National public survey on hydrogen finds widespread support
August 18, 2021
A national survey of over three thousand Australians found that 65% of Australians already support using hydrogen as a fuel and that rose to 90% once respondents were provided with more facts about hydrogen and its uses.
Future Fuels Cooperative Research Centre engaged the University of Queensland to conduct the national survey to better understand public opinion on using hydrogen and it showed widespread support for producing and using hydrogen both in Australia and for export. The results support the activities happening now in every State to develop Australia’s hydrogen industry.
Download the full research survey
The survey found:
• 65% already support using Hydrogen as a fuel, with 32% undecided. After finding out more about hydrogen this rose to 90% support with only 7% undecided and 3% opposed
• Support for hydrogen was broad-based with similar results across all States and main political party affiliations, with no significant differences, showing broad bi-partisan support
• Respondents who currently use natural gas at home were slightly more supportive of hydrogen than respondents who did not, but the effect size was small which suggests that support for hydrogen is not related to current use of natural gas
• Awareness about hydrogen is growing, with 40% of respondents having already heard about hydrogen in the media, 27% had heard about hydrogen production projects in Australia, and 21% about blending natural gas and hydrogen for domestic use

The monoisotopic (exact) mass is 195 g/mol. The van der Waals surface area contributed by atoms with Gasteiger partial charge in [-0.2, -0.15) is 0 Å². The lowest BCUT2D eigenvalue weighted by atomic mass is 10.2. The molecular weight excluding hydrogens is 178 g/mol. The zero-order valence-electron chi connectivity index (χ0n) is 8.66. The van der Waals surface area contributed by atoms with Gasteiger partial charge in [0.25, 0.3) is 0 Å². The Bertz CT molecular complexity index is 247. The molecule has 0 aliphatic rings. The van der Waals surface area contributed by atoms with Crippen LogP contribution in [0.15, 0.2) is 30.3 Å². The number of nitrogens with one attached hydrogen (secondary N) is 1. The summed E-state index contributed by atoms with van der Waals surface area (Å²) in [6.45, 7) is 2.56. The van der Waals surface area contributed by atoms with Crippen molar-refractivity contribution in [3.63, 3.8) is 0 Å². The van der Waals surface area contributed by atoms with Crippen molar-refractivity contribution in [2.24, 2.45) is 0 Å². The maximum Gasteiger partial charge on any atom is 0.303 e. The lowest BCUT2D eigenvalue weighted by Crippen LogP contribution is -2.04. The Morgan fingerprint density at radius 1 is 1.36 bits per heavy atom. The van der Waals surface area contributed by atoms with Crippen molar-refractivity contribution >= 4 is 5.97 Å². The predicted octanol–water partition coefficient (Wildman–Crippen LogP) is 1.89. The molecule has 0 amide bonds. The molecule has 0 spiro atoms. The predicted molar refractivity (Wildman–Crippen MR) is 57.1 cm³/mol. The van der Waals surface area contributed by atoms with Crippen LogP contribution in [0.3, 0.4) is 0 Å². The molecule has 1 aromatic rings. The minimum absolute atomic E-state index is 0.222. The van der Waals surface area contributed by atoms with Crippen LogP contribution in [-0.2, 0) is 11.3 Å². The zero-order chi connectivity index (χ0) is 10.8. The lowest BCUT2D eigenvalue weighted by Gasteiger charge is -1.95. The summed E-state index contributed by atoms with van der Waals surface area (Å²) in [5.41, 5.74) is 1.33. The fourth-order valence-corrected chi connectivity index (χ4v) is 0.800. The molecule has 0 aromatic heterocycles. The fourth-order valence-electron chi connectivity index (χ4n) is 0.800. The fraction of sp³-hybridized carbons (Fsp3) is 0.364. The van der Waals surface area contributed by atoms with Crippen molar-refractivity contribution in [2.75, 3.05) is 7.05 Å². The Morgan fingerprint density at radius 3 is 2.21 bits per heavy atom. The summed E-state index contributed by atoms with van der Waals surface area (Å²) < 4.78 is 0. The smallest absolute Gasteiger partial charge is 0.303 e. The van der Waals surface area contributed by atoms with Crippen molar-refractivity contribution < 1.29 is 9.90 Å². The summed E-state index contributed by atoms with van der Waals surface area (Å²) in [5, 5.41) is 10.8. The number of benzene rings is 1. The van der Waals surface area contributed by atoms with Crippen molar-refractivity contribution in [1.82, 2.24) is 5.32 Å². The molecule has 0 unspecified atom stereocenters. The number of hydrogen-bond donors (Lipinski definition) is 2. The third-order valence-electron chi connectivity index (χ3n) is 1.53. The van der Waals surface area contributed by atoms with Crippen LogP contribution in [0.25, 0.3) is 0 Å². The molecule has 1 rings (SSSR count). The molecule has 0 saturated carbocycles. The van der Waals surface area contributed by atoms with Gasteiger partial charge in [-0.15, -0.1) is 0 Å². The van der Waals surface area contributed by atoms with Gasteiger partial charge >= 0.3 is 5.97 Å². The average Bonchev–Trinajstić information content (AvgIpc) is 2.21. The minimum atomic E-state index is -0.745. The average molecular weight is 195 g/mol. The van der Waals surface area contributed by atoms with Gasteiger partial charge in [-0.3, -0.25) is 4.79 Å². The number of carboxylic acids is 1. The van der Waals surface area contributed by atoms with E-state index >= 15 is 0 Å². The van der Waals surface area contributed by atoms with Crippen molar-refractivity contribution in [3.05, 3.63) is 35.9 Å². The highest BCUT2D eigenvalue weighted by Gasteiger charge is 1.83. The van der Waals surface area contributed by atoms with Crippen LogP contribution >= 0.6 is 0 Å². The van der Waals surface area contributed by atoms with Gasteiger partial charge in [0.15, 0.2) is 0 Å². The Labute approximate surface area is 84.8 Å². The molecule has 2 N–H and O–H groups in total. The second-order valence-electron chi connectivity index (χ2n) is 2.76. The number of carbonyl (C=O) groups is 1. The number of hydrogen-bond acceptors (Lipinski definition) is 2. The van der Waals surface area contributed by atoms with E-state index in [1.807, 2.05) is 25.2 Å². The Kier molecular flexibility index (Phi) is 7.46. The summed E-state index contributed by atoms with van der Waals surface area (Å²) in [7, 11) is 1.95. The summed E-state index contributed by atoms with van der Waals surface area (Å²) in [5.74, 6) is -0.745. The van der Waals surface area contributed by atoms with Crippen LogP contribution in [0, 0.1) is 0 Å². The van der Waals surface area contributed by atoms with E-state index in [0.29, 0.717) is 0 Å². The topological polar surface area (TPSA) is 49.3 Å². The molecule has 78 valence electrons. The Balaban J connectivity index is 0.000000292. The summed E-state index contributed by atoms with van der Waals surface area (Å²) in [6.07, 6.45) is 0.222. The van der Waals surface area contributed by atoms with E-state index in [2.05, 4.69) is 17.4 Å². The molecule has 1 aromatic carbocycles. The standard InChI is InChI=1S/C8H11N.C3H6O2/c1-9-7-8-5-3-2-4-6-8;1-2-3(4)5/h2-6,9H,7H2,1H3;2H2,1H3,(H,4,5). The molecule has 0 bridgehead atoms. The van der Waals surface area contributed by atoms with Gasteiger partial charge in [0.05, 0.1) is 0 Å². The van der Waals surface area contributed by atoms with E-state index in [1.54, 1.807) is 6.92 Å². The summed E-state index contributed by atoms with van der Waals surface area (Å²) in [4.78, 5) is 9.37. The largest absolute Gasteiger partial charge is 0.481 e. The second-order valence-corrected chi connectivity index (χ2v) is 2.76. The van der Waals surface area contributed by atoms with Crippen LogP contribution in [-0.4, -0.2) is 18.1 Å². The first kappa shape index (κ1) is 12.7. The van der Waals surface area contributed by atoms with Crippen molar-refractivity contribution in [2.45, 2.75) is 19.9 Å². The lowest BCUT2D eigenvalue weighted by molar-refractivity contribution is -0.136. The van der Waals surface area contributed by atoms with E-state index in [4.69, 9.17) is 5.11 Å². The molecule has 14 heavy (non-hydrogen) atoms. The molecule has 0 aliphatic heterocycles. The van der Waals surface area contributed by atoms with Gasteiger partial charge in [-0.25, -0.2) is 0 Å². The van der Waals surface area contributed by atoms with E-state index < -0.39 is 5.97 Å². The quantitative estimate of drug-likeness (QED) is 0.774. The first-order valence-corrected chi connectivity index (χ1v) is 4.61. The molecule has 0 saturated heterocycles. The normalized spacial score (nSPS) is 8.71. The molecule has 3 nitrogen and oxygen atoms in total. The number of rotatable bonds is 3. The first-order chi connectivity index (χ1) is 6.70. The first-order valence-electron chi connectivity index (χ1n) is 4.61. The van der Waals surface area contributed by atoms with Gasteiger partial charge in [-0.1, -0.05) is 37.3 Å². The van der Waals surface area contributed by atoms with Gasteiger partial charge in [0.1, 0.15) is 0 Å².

• 75% of respondents believe climate change is already happening, which is an increase from an earlier 2018 ARENA survey (70.8%)
David Norman, CEO of Future Fuels CRC said, “The survey shows that Australians are already very positive about the economic opportunities that hydrogen energy could bring including jobs and benefits for regional communities. For Australians, safety remains their number one priority and these results support the development of hydrogen with a world-class safety culture that is now being created by Australian industry, governments and regulators.”
Professor Peta Ashworth, who leads the University of Queensland research said “With the mounting pressure to decrease emissions from across multiple sectors, hydrogen has become an important contender for generating new solutions across a number of value chains.
However, the scale that will be required is not well understood or presently discussed with the broader public. Understanding initial responses and what might be required to ensure a social license for the industry is critical. We believe these results help to do that.”
The survey also shows that although only a small proportion of Australians reported being confident about their knowledge of hydrogen, there is clearly a growing awareness of hydrogen as an alternative energy source. It also showed that providing members of the public with factual information about hydrogen helped to strengthen support for those who had previously been undecided.